Thursday, April 25, 2019

Speak so your doctor will listen

Starting in middle school, my daughter Nora would complain of seemingly benign symptoms. Obviously, these issues were a nuisance to her, but nothing that caused too much alarm for me. Because Nora was frustrated by these symptoms, I took her in to see the doctor, but even when we got a diagnosis, we never really got to the root of the problem. It was during these years that I eventually realized that while doctors are the expert on medicine, I am the expert on myself and my child.

Somewhere around the 6th grade, Nora said that standing up made her dizzy. So, the doctor told her to eat a snack and stand up a bit more slowly. Then she had difficulty with running in her PE class. Her pediatrician diagnosed her with exercise induced asthma. She was still able to keep up with ballet classes four to five days per week, for up to four hours at a time. I couldn’t make sense of this.
When Nora started high school, she joined the marching band. This turned out to be a struggle for her. She loved the challenge and the group effort but found herself exhausted and in pain. During the fall of her sophomore year, she had a rapid decline in her health. She was no longer able to just keep up in band.

One symptom that continued that I couldn’t get out of my mind is that her legs would get splotchy red and purple patches all over. It never seemed like it was significant, but suddenly I remembered an image I had seen on my friend’s Facebook page. My friend’s son suffered from postural orthostatic tachycardia syndrome, or POTS and she shared on social media to educate. (Coincidentally, this friend is the reason that I started sharing my health concerns. I’d love to help someone the way that she helped Nora and me!)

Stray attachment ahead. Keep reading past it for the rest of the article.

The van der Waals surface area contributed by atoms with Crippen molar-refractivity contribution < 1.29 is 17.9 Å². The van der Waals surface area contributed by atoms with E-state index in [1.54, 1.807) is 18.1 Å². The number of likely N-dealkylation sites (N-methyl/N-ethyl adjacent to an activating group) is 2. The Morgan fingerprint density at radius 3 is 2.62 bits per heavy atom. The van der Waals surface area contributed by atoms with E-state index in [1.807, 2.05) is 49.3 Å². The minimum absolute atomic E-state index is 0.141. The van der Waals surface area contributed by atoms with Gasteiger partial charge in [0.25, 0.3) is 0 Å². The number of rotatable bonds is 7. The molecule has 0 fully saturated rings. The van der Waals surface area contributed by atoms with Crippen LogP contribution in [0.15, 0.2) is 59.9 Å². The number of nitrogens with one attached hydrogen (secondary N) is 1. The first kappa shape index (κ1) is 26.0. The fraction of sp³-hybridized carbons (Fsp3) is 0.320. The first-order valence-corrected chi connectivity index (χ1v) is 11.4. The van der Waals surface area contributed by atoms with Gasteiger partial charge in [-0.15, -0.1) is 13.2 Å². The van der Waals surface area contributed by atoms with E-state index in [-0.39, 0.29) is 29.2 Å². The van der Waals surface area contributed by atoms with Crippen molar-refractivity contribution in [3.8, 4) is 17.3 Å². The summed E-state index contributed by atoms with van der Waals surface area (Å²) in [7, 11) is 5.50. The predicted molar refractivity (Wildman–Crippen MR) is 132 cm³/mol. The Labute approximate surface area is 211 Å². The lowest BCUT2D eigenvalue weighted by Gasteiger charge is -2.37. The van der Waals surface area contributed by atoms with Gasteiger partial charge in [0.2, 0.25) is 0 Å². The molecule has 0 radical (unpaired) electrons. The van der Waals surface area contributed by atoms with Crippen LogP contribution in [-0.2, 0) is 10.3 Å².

When I read the line about red-ish legs upon standing, something just clicked for me.  I sent the image to Nora and asked her which of those symptoms she had. My heart sank a little when she replied, “all of them.” It seemed certain to me that Nora suffered from POTS.


The pediatrician was not so easily convinced. She (incorrectly) expected Nora’s blood pressure to be elevated to move forward with a POTS diagnosis. Still, I insisted that Nora be referred to a pediatric cardiologist. During her first appointment with this cardiologist, she was diagnosed. It was then that treatment could finally begin.

It’s been almost two years since her official diagnosis and she’s found ways to manage many of her symptoms. The fatigue is still the most difficult to manage. She is preparing for some medical tests to determine if she has some new medical issues, but we are so much better prepared now.

Together, Nora and I have learned that, to get the best care, you must educate yourself. Get all the information you can. Talk to other people who share your illness. Read medical research papers online. Go to conferences specifically designed for patients. If possible, put yourself in a position that you’re speaking to experts. Join online communities.

When you speak to your healthcare provider, listen carefully to what they say. When it’s your turn to speak, they will be more likely to listen to you. Speak with confidence and insist that the provider listen to you. Share with them what you found in your research. Be patient and tread lightly but remember that YOU are the expert when it comes to your body or the body of your child.  

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